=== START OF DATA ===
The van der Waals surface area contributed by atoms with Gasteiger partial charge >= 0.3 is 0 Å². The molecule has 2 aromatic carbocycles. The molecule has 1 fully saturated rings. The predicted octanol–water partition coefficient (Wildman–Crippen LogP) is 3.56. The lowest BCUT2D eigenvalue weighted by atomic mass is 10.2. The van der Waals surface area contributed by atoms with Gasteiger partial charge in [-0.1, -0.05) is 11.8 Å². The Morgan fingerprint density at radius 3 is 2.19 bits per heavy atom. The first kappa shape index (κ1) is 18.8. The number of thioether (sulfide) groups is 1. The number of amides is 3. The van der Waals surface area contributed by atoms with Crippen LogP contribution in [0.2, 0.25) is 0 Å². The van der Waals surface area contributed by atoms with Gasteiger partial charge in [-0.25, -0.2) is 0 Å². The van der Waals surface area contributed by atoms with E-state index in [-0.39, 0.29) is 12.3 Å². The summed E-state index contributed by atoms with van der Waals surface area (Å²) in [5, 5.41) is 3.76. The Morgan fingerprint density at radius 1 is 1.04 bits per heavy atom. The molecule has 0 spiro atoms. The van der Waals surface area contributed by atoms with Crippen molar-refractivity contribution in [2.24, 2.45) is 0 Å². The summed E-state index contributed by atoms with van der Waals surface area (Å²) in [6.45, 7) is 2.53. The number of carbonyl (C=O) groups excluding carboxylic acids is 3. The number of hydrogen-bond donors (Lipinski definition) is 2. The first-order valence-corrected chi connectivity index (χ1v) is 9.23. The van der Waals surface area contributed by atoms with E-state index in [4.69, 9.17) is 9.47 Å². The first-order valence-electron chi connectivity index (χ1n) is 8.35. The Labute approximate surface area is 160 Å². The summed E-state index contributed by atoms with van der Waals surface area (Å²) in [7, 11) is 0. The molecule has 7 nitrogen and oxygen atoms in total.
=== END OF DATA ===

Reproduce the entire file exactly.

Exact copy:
The van der Waals surface area contributed by atoms with Gasteiger partial charge >= 0.3 is 0 Å². The molecule has 2 aromatic carbocycles. The molecule has 1 fully saturated rings. The predicted octanol–water partition coefficient (Wildman–Crippen LogP) is 3.56. The lowest BCUT2D eigenvalue weighted by atomic mass is 10.2. The van der Waals surface area contributed by atoms with Gasteiger partial charge in [-0.1, -0.05) is 11.8 Å². The Morgan fingerprint density at radius 3 is 2.19 bits per heavy atom. The first kappa shape index (κ1) is 18.8. The number of thioether (sulfide) groups is 1. The number of amides is 3. The van der Waals surface area contributed by atoms with Crippen LogP contribution in [0.2, 0.25) is 0 Å². The van der Waals surface area contributed by atoms with Gasteiger partial charge in [-0.25, -0.2) is 0 Å². The van der Waals surface area contributed by atoms with E-state index in [-0.39, 0.29) is 12.3 Å². The summed E-state index contributed by atoms with van der Waals surface area (Å²) in [5, 5.41) is 3.76. The Morgan fingerprint density at radius 1 is 1.04 bits per heavy atom. The molecule has 0 spiro atoms. The van der Waals surface area contributed by atoms with Crippen molar-refractivity contribution in [2.24, 2.45) is 0 Å². The summed E-state index contributed by atoms with van der Waals surface area (Å²) in [6.45, 7) is 2.53. The number of carbonyl (C=O) groups excluding carboxylic acids is 3. The number of hydrogen-bond donors (Lipinski definition) is 2. The first-order valence-corrected chi connectivity index (χ1v) is 9.23. The van der Waals surface area contributed by atoms with E-state index in [4.69, 9.17) is 9.47 Å². The first-order valence-electron chi connectivity index (χ1n) is 8.35. The Labute approximate surface area is 160 Å². The summed E-state index contributed by atoms with van der Waals surface area (Å²) in [7, 11) is 0. The molecule has 7 nitrogen and oxygen atoms in total.